Confused and frustrated Cambridge residents confronted city officials at a tense public meeting Thursday in response to the police shooting of 20-year-old Sayed Faisal.
A group of students that sued Harvard for partial reimbursement of tuition after the University moved classes online due to the Covid-19 pandemic reached a settlement with the school, according to a filing by the students’ attorneys in court on Monday.
Hundreds Call for Resignation of Harvard Kennedy School Dean Accused of Blocking Fellowship Over Israel Criticism
Hundreds of Harvard affiliates called on Harvard Kennedy School Dean Douglas W. Elmendorf to resign on Tuesday following accusations that he denied former Human Rights Watch Executive Director Kenneth Roth a fellowship over his criticism of Israel.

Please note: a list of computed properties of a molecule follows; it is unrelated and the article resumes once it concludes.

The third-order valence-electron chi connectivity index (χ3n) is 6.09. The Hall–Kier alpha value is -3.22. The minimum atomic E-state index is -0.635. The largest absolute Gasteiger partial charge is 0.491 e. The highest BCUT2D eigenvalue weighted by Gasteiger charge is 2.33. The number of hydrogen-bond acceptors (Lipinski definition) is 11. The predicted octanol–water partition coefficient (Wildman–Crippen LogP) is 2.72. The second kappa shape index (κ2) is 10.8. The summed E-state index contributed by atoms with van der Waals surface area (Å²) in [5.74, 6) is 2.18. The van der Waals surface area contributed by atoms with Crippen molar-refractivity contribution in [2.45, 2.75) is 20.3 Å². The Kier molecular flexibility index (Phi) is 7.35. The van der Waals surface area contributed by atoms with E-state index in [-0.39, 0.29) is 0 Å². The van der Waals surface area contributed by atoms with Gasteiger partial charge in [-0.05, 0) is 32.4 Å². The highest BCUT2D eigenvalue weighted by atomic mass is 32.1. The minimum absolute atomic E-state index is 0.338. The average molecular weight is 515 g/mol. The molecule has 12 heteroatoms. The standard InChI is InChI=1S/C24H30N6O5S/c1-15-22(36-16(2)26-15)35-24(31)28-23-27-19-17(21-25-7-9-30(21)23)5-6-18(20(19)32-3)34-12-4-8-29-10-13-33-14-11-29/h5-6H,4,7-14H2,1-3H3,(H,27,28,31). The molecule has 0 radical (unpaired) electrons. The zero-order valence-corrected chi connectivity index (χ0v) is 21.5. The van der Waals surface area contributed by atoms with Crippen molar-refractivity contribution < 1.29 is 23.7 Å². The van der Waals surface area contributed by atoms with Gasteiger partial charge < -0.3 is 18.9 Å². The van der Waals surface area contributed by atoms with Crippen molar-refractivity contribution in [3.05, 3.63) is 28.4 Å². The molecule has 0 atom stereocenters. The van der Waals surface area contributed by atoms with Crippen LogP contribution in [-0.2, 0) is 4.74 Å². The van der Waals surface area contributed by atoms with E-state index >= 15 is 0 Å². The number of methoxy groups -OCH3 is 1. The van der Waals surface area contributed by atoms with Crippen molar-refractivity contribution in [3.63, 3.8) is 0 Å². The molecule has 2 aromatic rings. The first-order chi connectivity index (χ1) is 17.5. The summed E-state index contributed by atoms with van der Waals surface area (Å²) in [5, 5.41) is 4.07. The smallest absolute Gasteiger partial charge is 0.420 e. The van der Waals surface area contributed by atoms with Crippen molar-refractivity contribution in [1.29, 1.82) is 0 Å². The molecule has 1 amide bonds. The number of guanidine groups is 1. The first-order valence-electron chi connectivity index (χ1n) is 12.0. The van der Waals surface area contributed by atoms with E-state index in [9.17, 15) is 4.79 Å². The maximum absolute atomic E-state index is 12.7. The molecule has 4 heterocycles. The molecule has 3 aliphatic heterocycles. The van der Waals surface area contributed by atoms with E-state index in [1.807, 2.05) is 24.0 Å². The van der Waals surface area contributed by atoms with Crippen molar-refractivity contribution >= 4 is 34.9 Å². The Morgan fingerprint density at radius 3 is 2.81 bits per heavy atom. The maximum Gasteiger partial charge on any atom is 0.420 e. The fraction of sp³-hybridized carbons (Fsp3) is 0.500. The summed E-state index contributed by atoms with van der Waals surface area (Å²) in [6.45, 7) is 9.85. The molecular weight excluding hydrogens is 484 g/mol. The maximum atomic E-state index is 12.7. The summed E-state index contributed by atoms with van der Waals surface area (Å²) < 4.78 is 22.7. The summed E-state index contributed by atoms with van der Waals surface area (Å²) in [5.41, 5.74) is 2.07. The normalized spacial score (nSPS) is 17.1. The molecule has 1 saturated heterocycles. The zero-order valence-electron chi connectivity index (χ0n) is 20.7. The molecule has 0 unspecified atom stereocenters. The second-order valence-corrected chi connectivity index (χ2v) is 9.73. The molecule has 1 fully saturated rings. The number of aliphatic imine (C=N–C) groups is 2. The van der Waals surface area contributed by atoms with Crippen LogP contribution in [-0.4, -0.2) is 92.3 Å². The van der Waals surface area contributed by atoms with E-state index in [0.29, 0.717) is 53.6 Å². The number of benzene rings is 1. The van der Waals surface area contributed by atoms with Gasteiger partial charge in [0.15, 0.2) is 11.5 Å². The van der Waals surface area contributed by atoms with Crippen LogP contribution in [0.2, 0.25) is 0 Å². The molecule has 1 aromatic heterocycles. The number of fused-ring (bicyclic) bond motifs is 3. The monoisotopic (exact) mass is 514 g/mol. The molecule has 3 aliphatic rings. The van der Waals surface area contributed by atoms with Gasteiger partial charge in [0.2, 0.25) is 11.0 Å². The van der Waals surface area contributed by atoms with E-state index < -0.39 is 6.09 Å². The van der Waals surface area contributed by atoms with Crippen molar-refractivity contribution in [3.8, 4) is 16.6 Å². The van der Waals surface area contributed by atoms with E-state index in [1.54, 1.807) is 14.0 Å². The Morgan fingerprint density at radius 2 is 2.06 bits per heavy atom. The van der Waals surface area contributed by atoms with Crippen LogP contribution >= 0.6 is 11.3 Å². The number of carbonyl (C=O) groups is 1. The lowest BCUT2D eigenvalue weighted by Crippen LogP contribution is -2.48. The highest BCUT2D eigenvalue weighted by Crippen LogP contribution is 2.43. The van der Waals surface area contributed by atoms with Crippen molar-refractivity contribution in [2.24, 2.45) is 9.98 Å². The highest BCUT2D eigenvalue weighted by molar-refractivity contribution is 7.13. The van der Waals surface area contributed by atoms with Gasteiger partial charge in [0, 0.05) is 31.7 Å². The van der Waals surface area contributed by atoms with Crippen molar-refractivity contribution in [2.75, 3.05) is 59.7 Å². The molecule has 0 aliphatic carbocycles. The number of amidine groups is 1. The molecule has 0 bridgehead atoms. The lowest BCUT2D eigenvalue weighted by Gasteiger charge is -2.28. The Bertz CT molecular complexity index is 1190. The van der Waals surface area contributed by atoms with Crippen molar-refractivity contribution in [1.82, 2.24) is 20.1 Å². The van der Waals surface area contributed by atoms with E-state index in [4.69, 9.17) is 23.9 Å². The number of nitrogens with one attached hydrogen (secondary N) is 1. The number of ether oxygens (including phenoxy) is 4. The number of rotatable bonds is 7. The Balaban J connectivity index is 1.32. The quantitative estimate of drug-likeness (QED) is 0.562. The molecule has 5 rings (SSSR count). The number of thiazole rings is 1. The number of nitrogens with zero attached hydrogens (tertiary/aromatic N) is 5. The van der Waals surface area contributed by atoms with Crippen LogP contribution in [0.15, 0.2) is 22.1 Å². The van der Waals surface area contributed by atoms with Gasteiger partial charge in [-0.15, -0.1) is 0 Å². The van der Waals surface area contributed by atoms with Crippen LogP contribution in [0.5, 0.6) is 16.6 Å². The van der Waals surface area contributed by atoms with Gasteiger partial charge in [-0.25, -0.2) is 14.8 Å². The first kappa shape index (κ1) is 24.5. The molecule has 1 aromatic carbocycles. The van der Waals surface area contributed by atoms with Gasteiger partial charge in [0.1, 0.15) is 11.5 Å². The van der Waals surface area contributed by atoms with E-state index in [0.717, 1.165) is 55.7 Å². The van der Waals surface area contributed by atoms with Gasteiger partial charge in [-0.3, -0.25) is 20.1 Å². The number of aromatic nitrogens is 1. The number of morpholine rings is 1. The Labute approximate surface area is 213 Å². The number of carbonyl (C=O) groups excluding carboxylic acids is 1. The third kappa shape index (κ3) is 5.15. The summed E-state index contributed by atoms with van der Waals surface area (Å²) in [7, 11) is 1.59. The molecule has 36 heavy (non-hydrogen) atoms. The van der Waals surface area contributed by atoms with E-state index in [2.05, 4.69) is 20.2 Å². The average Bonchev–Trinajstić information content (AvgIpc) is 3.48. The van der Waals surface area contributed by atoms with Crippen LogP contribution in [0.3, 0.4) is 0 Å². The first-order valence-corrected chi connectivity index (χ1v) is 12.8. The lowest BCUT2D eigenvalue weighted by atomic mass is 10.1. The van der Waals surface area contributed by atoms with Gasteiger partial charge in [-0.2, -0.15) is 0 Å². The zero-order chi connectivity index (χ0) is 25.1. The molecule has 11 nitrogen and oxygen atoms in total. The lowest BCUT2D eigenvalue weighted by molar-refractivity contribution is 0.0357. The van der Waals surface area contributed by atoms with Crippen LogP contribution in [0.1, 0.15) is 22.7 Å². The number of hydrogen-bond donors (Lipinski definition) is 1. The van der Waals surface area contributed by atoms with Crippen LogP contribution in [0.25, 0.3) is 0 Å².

An outpouring of grief and anger over the fatal police shooting of college student Sayed Faisal swept the steps of Cambridge City Hall Monday as demonstrators demanded answers and reform from officials.
Former Human Rights Watch Head Says Harvard Kennedy School Dean Blocked Fellowship Over Israel Criticism
Kenneth Roth, the former executive director of Human Rights Watch, has accused Harvard Kennedy School Dean Douglas W. Elmendorf of blocking him from a year-long fellowship at the school over Roth’s criticism of Israel’s treatment of Palestinians.
A Cambridge Police officer shot and killed an allegedly armed man Wednesday, prompting dozens to protest police brutality and call for transparency at Cambridge City Hall.
Princeton Deputy Dean of Students Thomas Dunne will serve as Harvard’s next Dean of Students, the College announced Thursday.